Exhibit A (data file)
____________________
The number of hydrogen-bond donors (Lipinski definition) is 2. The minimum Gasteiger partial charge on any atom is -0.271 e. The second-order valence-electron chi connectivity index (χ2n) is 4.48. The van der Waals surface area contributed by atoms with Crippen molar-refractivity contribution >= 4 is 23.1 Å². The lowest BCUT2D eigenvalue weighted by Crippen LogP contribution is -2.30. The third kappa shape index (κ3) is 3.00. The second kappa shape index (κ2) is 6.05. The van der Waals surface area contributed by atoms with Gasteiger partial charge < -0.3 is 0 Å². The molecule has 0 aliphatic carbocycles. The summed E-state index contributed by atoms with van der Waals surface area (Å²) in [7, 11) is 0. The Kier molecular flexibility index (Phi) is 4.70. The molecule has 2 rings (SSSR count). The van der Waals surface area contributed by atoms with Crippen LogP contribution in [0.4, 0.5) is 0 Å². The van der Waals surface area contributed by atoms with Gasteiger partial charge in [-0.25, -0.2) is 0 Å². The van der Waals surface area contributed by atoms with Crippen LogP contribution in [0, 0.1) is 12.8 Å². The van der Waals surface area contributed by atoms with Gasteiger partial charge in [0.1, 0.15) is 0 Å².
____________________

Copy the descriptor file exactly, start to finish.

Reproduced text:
The number of hydrogen-bond donors (Lipinski definition) is 2. The minimum Gasteiger partial charge on any atom is -0.271 e. The second-order valence-electron chi connectivity index (χ2n) is 4.48. The van der Waals surface area contributed by atoms with Crippen molar-refractivity contribution >= 4 is 23.1 Å². The lowest BCUT2D eigenvalue weighted by Crippen LogP contribution is -2.30. The third kappa shape index (κ3) is 3.00. The second kappa shape index (κ2) is 6.05. The van der Waals surface area contributed by atoms with Gasteiger partial charge < -0.3 is 0 Å². The molecule has 0 aliphatic carbocycles. The summed E-state index contributed by atoms with van der Waals surface area (Å²) in [7, 11) is 0. The Kier molecular flexibility index (Phi) is 4.70. The molecule has 2 rings (SSSR count). The van der Waals surface area contributed by atoms with Crippen LogP contribution in [0.4, 0.5) is 0 Å². The van der Waals surface area contributed by atoms with Gasteiger partial charge in [-0.25, -0.2) is 0 Å². The van der Waals surface area contributed by atoms with Crippen LogP contribution in [0, 0.1) is 12.8 Å². The van der Waals surface area contributed by atoms with Gasteiger partial charge in [0.1, 0.15) is 0 Å².